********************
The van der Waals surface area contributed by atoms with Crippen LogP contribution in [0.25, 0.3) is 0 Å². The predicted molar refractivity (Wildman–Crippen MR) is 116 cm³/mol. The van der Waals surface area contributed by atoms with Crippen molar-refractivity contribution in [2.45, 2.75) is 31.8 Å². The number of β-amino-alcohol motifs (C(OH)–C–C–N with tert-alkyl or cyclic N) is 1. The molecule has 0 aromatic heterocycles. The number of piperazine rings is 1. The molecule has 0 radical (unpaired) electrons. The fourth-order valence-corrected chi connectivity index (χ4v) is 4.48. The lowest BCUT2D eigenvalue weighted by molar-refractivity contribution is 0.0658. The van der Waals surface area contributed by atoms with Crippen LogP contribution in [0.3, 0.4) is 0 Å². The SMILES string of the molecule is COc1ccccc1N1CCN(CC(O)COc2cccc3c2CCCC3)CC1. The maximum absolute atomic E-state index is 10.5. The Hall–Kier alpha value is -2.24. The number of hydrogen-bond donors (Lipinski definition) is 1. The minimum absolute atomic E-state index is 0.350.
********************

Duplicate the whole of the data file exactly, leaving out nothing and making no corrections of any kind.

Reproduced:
The van der Waals surface area contributed by atoms with Crippen LogP contribution in [0.25, 0.3) is 0 Å². The predicted molar refractivity (Wildman–Crippen MR) is 116 cm³/mol. The van der Waals surface area contributed by atoms with Crippen molar-refractivity contribution in [2.45, 2.75) is 31.8 Å². The number of β-amino-alcohol motifs (C(OH)–C–C–N with tert-alkyl or cyclic N) is 1. The molecule has 0 aromatic heterocycles. The number of piperazine rings is 1. The molecule has 0 radical (unpaired) electrons. The fourth-order valence-corrected chi connectivity index (χ4v) is 4.48. The lowest BCUT2D eigenvalue weighted by molar-refractivity contribution is 0.0658. The van der Waals surface area contributed by atoms with Crippen LogP contribution in [0.3, 0.4) is 0 Å². The SMILES string of the molecule is COc1ccccc1N1CCN(CC(O)COc2cccc3c2CCCC3)CC1. The maximum absolute atomic E-state index is 10.5. The Hall–Kier alpha value is -2.24. The number of hydrogen-bond donors (Lipinski definition) is 1. The minimum absolute atomic E-state index is 0.350.